I love it when my friends are well published. But this is a rare occasion. Two of my favorite writers on film — one a recent graduate of Seattle Pacific University, the other a recent graduate of SPU’s MFA in Creative Writing program — are featured in the new issue of Bright Wall/Dark Room.

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Lauren Wilford gives an epic and insightful close read of Vertigo. The essay is now featured in its entirety at RogerEbert.com.

It involves a thought experiment. Wilford proposes that we

…experience “Vertigo” through the eyes of its female lead, Judy Barton. What was once a mystery becomes a horror film, a story of anxiety so profound that it approaches body horror.

In the same issue: Alissa Wilkinson on The Birds.

(But you’ll have to buy the issue to get that.)

Congratulations, Lauren and Alissa!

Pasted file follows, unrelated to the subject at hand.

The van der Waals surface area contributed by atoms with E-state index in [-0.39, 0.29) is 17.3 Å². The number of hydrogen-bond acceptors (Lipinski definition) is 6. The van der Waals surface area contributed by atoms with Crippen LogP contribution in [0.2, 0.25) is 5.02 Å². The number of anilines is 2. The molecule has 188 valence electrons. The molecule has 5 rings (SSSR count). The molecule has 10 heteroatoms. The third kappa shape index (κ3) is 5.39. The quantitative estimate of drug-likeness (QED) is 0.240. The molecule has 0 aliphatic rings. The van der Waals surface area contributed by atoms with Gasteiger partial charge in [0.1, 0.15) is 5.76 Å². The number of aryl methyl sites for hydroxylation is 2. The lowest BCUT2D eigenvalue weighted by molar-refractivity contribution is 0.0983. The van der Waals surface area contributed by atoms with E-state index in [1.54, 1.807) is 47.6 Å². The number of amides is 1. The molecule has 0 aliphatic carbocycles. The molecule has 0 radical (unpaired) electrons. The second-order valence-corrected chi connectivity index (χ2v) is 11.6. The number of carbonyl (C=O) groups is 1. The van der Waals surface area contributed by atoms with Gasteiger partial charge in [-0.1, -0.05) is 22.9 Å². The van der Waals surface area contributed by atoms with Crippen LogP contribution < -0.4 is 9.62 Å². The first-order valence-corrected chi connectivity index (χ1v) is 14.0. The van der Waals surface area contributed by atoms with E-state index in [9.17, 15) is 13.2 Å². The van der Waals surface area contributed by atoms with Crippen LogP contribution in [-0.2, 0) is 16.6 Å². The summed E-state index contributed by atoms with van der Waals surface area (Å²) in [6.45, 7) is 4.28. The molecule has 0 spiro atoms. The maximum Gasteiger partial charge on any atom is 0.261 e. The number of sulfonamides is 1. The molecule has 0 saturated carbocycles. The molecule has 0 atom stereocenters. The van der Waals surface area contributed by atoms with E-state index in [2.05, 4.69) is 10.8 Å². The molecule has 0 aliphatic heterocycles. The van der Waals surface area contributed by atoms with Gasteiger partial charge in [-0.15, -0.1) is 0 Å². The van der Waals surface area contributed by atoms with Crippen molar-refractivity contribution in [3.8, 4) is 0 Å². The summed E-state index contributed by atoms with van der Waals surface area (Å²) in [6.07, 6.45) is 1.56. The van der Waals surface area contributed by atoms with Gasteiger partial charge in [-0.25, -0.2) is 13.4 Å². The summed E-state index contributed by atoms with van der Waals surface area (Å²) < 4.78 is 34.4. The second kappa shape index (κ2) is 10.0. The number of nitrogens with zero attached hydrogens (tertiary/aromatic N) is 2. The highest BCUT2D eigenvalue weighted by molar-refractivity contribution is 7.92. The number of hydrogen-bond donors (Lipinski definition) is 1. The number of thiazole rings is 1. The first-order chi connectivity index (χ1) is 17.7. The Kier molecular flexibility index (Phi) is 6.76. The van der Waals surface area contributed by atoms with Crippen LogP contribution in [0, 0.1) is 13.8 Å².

Looking forward to the day you and your significant others all decide to move to Seattle.

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One magical Sunday, Anne and I had the good fortune to find Alissa and Tom Wilkinson (center) and Lauren Wilford (right) all in the same place at the same time. Then they all, like the Easy Street Records shop in the background, vanished into thin air and were replaced by a new branch of Chase Bank.

The backlash against Starbucks’ holiday cups is going too far.

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sophie schollSteven Greydanus, at Crux, writes:

In the cultural upheaval following the fall of the Berlin Wall in 1989, a wave of German historical films cast a critical eye back to Germany’s painful 20th-century history.

These new German historical films or “German heritage films” are typically accessible and popular in form, classically realistic in style, and moralistic in tone, inviting viewers to empathize with historical figures or characters in historical contexts in their individual choices to collaborate or to resist, and to contemplate what we would have done in that situation.

He goes on to compare and contrast two films about “faith, conscience, and state-sponsored evil”: Sophie Scholl: The Final Days and The Ninth Gate.

For anyone who’s been paying attention…

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